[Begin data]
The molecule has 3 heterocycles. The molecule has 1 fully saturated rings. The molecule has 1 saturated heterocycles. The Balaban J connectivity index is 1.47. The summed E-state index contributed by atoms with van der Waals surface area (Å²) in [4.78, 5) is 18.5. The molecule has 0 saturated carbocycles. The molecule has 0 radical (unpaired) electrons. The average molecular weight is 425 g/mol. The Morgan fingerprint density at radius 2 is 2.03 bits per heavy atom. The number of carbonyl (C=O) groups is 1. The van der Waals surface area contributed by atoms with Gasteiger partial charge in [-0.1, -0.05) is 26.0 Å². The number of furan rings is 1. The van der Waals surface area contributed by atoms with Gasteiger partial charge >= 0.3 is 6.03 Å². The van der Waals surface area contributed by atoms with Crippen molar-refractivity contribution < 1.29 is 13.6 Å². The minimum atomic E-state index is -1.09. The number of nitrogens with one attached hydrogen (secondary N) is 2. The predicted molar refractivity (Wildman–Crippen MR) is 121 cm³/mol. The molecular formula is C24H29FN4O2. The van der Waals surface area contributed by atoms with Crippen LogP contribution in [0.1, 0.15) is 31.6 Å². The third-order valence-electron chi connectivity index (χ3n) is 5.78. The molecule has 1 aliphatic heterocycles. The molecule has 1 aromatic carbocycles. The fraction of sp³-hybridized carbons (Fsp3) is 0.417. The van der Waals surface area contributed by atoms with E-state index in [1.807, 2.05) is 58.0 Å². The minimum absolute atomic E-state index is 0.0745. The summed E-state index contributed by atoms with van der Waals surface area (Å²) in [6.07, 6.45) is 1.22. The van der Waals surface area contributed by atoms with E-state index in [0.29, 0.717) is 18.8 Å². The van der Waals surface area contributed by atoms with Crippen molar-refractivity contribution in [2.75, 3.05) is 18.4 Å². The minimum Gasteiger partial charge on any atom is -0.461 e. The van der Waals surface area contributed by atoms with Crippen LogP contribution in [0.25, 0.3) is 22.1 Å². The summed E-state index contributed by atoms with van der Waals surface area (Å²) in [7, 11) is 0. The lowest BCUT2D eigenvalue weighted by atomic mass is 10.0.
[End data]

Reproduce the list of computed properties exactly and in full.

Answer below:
The molecule has 3 heterocycles. The molecule has 1 fully saturated rings. The molecule has 1 saturated heterocycles. The Balaban J connectivity index is 1.47. The summed E-state index contributed by atoms with van der Waals surface area (Å²) in [4.78, 5) is 18.5. The molecule has 0 saturated carbocycles. The molecule has 0 radical (unpaired) electrons. The average molecular weight is 425 g/mol. The Morgan fingerprint density at radius 2 is 2.03 bits per heavy atom. The number of carbonyl (C=O) groups is 1. The van der Waals surface area contributed by atoms with Gasteiger partial charge in [-0.1, -0.05) is 26.0 Å². The number of furan rings is 1. The van der Waals surface area contributed by atoms with Gasteiger partial charge >= 0.3 is 6.03 Å². The van der Waals surface area contributed by atoms with Crippen molar-refractivity contribution < 1.29 is 13.6 Å². The minimum atomic E-state index is -1.09. The number of nitrogens with one attached hydrogen (secondary N) is 2. The predicted molar refractivity (Wildman–Crippen MR) is 121 cm³/mol. The molecular formula is C24H29FN4O2. The van der Waals surface area contributed by atoms with Crippen LogP contribution in [0.1, 0.15) is 31.6 Å². The third-order valence-electron chi connectivity index (χ3n) is 5.78. The molecule has 1 aliphatic heterocycles. The molecule has 1 aromatic carbocycles. The fraction of sp³-hybridized carbons (Fsp3) is 0.417. The van der Waals surface area contributed by atoms with E-state index in [1.807, 2.05) is 58.0 Å². The minimum absolute atomic E-state index is 0.0745. The summed E-state index contributed by atoms with van der Waals surface area (Å²) in [6.07, 6.45) is 1.22. The van der Waals surface area contributed by atoms with E-state index in [0.29, 0.717) is 18.8 Å². The van der Waals surface area contributed by atoms with Crippen molar-refractivity contribution in [2.75, 3.05) is 18.4 Å². The minimum Gasteiger partial charge on any atom is -0.461 e. The van der Waals surface area contributed by atoms with Crippen LogP contribution in [0.25, 0.3) is 22.1 Å². The summed E-state index contributed by atoms with van der Waals surface area (Å²) in [7, 11) is 0. The lowest BCUT2D eigenvalue weighted by atomic mass is 10.0.